Expectations that our brain puts on our actions can be assholes and dictators, who try hard to tell us who we should be, what we should be, and how we should be. A great alternative to what you say and think is to replace should with could.

" I could learn a new skill."

"I could go to work even though I am sick, or I could stay home." 
"I could choose what emotion to dwell on about what happened."

It also helps when the wife reminds me that "There you go 'should-ing' yourself again" when she catches me at it. 

I am lucky to have her in my corner.

Friday, January 25, 2019

Invaluable Nature



"Solitary, poor, nasty, brutish, and short. — Thomas Hobbes describing man’s life in the state of nature
Wilderness is not only valuable in our modern world, but it is also invaluable. Now it is important to define the difference between invaluable and valuable, as it can be subtle, however in my opinion, not in this case. Try and think of it this way: valuable usually applies to things that have monetary value, while invaluable usually applies to things that can’t be valued in monetary terms.

The smell of a cedar swamp, the aroma of a field of summer grass ripening in the sun, or the sounds of a lake's shore washed by waves hold no monetary or treasure value, but speak a higher language to the human soul, the spirit. Thus, nature holds the invaluable within itself.

Until very recently, humans have not had much time to spend in the appreciation of the profound lessons that nature's primitive places offer them. In the above notable quote worth sharing here once again, Thomas Hobbes eloquently states man’s life in the state of nature is "solitary, poor, nasty, brutish, and short,” thus highlighting the fact that in most ways, human life is filled with the struggle to survive against dangers that wilderness offered—disease, oppressive weather, limited resources, even wild beasts. 

Humankind, often working as rugged individuals, carved out a place in the wilderness, and I believe civilized themselves enough to have learned to understand that the remaining pockets of it needed protection. 

At least, some people have this attitude, and those people are invaluable to the human race. However, many people in charge of important things still measure only what holds monetary value.

So spend a little time with what is valuable and invaluable, and drink in what those feel like, and what you would need more of in a deep and satisfying way.

Thursday, January 24, 2019

Borders, or Chalk Outlines in the Sand.

“The best way to look at countries on a map is like a chalk outline drawn by the police when someone dies… what you are seeing with the borders are just outlines of historical crimes… past warlords… empires… its nothing to be loyal to. Have loyalty to reason, to evidence, to ideals… not to lines drawn up mostly by criminals.” — Stefan Molyneux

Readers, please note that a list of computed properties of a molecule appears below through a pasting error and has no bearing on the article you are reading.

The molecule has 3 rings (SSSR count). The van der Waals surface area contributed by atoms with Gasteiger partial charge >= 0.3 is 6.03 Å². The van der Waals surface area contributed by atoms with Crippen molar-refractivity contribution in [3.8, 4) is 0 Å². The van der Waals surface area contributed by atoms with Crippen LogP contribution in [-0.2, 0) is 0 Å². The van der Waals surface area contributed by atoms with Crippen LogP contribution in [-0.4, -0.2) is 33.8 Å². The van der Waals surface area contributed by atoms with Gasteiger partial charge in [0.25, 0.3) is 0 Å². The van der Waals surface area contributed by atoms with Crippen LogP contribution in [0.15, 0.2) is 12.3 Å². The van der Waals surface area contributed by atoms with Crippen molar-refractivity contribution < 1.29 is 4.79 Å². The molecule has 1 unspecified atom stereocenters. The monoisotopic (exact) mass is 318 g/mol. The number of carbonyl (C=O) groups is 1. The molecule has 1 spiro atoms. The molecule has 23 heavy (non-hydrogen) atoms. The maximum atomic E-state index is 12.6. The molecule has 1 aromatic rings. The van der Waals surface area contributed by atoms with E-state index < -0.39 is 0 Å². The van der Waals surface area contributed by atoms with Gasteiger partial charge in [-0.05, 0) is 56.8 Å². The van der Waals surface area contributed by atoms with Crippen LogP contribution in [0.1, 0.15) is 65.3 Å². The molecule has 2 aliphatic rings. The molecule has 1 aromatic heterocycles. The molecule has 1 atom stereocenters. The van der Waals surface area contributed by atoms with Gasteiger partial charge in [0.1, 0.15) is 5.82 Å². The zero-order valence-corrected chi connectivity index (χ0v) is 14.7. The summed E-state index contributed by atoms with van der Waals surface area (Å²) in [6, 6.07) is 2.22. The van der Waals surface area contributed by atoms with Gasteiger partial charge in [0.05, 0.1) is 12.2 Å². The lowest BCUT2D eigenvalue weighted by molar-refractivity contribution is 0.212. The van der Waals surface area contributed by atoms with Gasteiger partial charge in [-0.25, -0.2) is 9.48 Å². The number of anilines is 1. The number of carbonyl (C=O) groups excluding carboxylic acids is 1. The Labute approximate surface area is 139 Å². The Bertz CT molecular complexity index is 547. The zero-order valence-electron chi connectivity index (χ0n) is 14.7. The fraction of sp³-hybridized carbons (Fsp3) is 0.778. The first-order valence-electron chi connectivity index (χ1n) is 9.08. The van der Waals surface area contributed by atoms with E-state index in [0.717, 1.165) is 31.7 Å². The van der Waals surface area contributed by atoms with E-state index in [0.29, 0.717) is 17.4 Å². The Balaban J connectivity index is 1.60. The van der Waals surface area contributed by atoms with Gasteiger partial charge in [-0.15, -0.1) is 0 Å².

I agree with almost zero of what Molyneux usually says--and less of what he stands for--however, somehow this quote strikes a chord with me. Even a blind pig finds an apple on occasion. 

Countries are basically these magically attached, by mostly invisible lines, defining chunks of land. They are then united by historical thefts, atrocities, and other criminal behaviors. For example, the United States of America basically stole the southwest part of the country, including California, from Spain. Spain stole it before that from the Native Americans that lived there previously, and even those people overtook it from earlier tribal nations such as the Anasazi nations.

So why is this important? In my humble opinion, it reflects the human need to define itself in all matters of existence, to establish it's tribe, determine it's social and cultural norms, to inclusively segregate. The need to isolate not only cultural and social norms from differing ones that may lie across an invisible, magically determined line is somewhat a recent problem in relation to enforcement. Migration, emigration, immigration, famine, war, and other triggering events have always moved populations of people from place to place.

It seems that the real compassionate question that is not being dealt with is how to get along as a people who share so much in similar human characteristics, yet divide themselves so sharply in cultural, social or religious concepts. The figurative wall that needs to be built would be one filled with bricks of understanding, the mortar of social exploration and designed with open communication of shared values and possibilities of positive growth.

You still might have to place some guards here and there, to ensure some circumstantial and situational incursions of "bad" elements along parts of the wall are addressed, but if you build it with no way to see and engage the humanity of others, is it worth it?